As enacted, the audit fee is applicable only in respect of one class of taxpayers (those subject to tax under Article 32). We understand that some proponents of the legislation argued that the targeted nature of the fee was justified because a high proportion of the tax revenues from such taxpayers is derived through the audit process. No empirical data was included in the legislative record, however, even suggesting that Article 32 taxpayers are less compliant than other taxpayers. More to the point, TEI submits that if a taxpayer negligently or wilfully fails to comply, then that taxpayer should be directly penalized under the tax laws. A penalty (in the form of an audit fee) should not be imposed on a whole class of taxpayers because the State declines to invoke the more-than-adequate penalty provisions of the Tax Law in respect of the culpable.

The Propoed Regulations

Underscore The Flawed Nature

of the Statute

As previously stated, the Department of Finance and Revenue issued regulations relating to the audit fee in August. Those regulations underscore the flawed nature of the statute. For example, the regulations provide that the fee is to be $110 an hour, but set forth no justification for that amount. The statute provides that the fee should take into account "costs incurred in other programs" which the regulations define as "costs incurred in other programs within the Department which are attributable to the audits." There is no delineation, however, of what "other programs" were included in computing the $110 an hour fee and how the costs associated with those programs were calculated.

Perhaps more important, no mechanism is provided for challenging the hourly rate or monitoring the magnitude of the fees imposed in particular cases. Thus, there is no procedure whereby a taxpayer can reques detailed time records of an auditor's time or question the efficacy of imposing a fee in respect of time wasted on "wild goose chases" or otherwise spent in unproductive or inefficient endeavors. (1) Assuming the fee is not repealed, TEI recommends that taxpayers be accorded access to the Department's records in order to verify the accuracy of assessed fee and that a formal procedure be established pursuant to which a fee may be contested. (2)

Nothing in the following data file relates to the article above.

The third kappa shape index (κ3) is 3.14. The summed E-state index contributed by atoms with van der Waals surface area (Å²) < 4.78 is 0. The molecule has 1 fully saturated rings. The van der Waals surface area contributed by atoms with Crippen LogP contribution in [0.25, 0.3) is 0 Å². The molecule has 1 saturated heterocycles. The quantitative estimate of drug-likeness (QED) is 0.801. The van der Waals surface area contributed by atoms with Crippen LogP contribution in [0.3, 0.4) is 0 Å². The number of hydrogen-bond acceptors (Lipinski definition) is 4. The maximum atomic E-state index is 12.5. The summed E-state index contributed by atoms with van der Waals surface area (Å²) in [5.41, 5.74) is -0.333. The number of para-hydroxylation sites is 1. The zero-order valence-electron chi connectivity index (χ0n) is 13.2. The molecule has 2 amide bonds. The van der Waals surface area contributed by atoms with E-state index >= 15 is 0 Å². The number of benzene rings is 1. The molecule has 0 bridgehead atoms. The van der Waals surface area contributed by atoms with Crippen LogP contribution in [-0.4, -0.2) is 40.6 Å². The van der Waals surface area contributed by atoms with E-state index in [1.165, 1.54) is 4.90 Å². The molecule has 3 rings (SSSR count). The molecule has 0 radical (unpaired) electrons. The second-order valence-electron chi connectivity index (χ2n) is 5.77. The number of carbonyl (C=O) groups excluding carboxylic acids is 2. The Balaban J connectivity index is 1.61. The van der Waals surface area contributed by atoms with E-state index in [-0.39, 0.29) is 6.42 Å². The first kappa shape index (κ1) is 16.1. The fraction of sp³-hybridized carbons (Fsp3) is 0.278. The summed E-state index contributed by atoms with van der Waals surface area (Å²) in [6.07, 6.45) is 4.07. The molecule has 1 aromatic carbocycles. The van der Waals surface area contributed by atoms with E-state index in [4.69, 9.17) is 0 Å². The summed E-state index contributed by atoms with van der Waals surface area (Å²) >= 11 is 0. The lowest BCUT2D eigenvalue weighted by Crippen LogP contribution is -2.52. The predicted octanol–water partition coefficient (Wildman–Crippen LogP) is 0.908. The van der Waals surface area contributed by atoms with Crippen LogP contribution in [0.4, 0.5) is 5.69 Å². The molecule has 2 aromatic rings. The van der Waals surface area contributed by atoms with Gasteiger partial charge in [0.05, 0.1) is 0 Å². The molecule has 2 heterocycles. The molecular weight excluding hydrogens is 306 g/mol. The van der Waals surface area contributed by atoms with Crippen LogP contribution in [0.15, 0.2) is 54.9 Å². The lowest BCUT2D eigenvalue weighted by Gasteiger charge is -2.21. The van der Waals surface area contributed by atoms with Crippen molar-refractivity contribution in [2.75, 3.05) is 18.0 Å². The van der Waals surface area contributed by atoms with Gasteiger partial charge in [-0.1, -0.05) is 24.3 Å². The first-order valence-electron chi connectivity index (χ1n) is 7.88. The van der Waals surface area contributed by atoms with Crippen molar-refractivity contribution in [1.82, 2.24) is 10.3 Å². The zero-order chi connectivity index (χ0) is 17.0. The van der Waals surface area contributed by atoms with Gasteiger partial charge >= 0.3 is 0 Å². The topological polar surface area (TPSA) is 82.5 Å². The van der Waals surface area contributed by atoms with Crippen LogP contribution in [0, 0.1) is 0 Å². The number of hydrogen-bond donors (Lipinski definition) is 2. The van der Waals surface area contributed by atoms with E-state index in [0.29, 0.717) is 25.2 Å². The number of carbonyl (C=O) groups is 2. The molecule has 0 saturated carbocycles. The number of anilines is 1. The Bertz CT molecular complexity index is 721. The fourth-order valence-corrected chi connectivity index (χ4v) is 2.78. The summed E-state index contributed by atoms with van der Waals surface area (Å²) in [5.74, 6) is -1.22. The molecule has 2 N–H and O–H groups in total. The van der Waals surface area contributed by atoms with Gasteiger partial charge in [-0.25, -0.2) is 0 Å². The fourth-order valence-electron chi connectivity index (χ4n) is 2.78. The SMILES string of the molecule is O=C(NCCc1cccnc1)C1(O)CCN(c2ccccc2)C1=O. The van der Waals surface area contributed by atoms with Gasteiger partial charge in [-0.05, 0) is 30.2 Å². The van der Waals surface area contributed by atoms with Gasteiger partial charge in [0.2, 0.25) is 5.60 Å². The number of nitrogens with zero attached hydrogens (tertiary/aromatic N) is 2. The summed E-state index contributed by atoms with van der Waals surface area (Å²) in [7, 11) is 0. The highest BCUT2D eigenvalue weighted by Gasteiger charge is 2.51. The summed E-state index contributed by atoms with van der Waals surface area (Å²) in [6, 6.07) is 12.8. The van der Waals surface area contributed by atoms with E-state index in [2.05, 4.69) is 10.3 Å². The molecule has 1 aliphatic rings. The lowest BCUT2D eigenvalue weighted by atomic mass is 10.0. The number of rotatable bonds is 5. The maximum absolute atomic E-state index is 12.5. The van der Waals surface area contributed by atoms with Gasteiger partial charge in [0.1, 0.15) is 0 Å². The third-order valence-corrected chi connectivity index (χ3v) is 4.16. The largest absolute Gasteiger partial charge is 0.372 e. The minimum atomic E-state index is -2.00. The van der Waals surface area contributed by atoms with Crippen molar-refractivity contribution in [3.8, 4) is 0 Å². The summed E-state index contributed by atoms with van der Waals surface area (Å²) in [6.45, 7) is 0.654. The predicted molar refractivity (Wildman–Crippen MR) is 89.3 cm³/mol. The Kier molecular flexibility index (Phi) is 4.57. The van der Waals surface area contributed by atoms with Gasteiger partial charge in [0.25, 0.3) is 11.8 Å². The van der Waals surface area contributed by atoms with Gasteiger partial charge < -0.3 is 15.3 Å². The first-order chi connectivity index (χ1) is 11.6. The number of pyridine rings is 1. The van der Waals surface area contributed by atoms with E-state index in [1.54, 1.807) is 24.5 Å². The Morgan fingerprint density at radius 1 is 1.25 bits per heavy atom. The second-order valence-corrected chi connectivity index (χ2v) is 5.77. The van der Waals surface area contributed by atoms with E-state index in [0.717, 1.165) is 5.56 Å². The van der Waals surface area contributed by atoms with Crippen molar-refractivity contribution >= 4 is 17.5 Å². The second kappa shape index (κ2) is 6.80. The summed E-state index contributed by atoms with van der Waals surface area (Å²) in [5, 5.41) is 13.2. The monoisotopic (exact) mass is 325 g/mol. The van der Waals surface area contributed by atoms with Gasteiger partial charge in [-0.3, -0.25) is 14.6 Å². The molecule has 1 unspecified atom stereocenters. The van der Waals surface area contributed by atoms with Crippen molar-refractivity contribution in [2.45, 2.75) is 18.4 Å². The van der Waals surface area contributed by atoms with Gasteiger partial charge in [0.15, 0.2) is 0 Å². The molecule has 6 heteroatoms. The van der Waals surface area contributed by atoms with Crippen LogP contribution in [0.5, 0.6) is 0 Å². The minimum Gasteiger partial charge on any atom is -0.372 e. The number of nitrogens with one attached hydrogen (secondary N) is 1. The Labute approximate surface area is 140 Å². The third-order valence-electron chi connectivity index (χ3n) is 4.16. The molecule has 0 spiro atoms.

Conclusion

The audit fee violates sound tax policy by sloughing off on a limited class of taxpayers costs that should be legitimately borne by the system as a whole. The fee is arbitrary and discriminatory and, as implemented by the Department of Revenue and Taxation's regulations, provides inadequate safeguards to taxpayers. Consequently, Tax Executives Institute recommends that the statutory authorization for the imposition of an audit fee on Article 32 taxpayers be repealed or, at a minimum, not be extended beyond the current fiscal year.

Tax Executives Institute appreciates this opportunity to present its views on the audit fee authorized by the New York Operations Budget Bill of 1990 (L. 1990, Chapter 50). If you should have any questions, please do not hesitate to call either Timothy J. McCormally, the Institute's Tax Counsel, at (202) 638-5601 or the undersigned [Anne G. Tudisco, New York Chapter President] at (212) 310-2000.

(1) Imposition of a time-based audit fee reinforces the discriminatory and arbitrary nature of the statue. Whereas one taxpayer may be audited by efficient (or seasoned) agents (and consequently be subject to a lower fee), another's (perhaps new) agent may run up a large fee by spending an inordinate amount of time on irrelevant matters (or choosing to "reinvent the wheel" instead of considering information already presented in a prior year's or federal audit).

(2) In addition, the proposed regulations provide inadequate guidance on whose time and what will be counted. Thus, although stating that the fee will be based on time spent "by an auditor," the regulations do not confirm that time spent by other Tax Department personnel (including clerical staff and reviewers) will not be taken into account in setting the fee; nor do the regulations provide any solace to taxpayers concerned about the assignment of an unreasonably large number of agents to a case. The regulations state that time spent by an auditor at "an office of the Department and Finance or elsewhere" will be counted, but do not expressly exclude travel time from the computation of the fee. (We believe travel time should be so excluded.)
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Publication:Tax Executive
Date:Jan 1, 1991
Words:1491